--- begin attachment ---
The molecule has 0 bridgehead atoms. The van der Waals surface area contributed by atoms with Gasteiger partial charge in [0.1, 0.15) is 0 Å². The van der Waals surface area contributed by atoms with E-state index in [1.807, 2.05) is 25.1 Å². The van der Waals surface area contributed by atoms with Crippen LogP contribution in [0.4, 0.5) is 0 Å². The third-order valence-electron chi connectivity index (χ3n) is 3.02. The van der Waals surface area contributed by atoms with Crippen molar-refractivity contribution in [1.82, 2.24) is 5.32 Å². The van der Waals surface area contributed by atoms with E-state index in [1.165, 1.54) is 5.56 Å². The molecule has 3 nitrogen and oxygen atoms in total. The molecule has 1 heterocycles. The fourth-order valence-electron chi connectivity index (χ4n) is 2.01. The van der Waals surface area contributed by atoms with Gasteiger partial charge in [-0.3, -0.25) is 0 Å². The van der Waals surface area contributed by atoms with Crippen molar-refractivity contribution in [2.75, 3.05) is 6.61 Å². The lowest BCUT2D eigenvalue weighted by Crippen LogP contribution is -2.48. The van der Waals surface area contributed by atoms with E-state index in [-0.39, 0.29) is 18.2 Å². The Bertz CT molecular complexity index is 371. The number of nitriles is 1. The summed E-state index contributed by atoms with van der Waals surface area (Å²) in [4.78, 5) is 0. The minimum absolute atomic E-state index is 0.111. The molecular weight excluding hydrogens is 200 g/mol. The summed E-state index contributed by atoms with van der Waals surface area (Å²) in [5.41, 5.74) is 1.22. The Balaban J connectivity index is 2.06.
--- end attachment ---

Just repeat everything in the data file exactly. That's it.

The molecule has 0 bridgehead atoms. The van der Waals surface area contributed by atoms with Gasteiger partial charge in [0.1, 0.15) is 0 Å². The van der Waals surface area contributed by atoms with E-state index in [1.807, 2.05) is 25.1 Å². The van der Waals surface area contributed by atoms with Crippen LogP contribution in [0.4, 0.5) is 0 Å². The third-order valence-electron chi connectivity index (χ3n) is 3.02. The van der Waals surface area contributed by atoms with Crippen molar-refractivity contribution in [1.82, 2.24) is 5.32 Å². The van der Waals surface area contributed by atoms with E-state index in [1.165, 1.54) is 5.56 Å². The molecule has 3 nitrogen and oxygen atoms in total. The molecule has 1 heterocycles. The fourth-order valence-electron chi connectivity index (χ4n) is 2.01. The van der Waals surface area contributed by atoms with Gasteiger partial charge in [-0.3, -0.25) is 0 Å². The van der Waals surface area contributed by atoms with Crippen molar-refractivity contribution in [2.75, 3.05) is 6.61 Å². The lowest BCUT2D eigenvalue weighted by Crippen LogP contribution is -2.48. The van der Waals surface area contributed by atoms with E-state index in [-0.39, 0.29) is 18.2 Å². The Bertz CT molecular complexity index is 371. The number of nitriles is 1. The summed E-state index contributed by atoms with van der Waals surface area (Å²) in [4.78, 5) is 0. The minimum absolute atomic E-state index is 0.111. The molecular weight excluding hydrogens is 200 g/mol. The summed E-state index contributed by atoms with van der Waals surface area (Å²) in [5.41, 5.74) is 1.22. The Balaban J connectivity index is 2.06.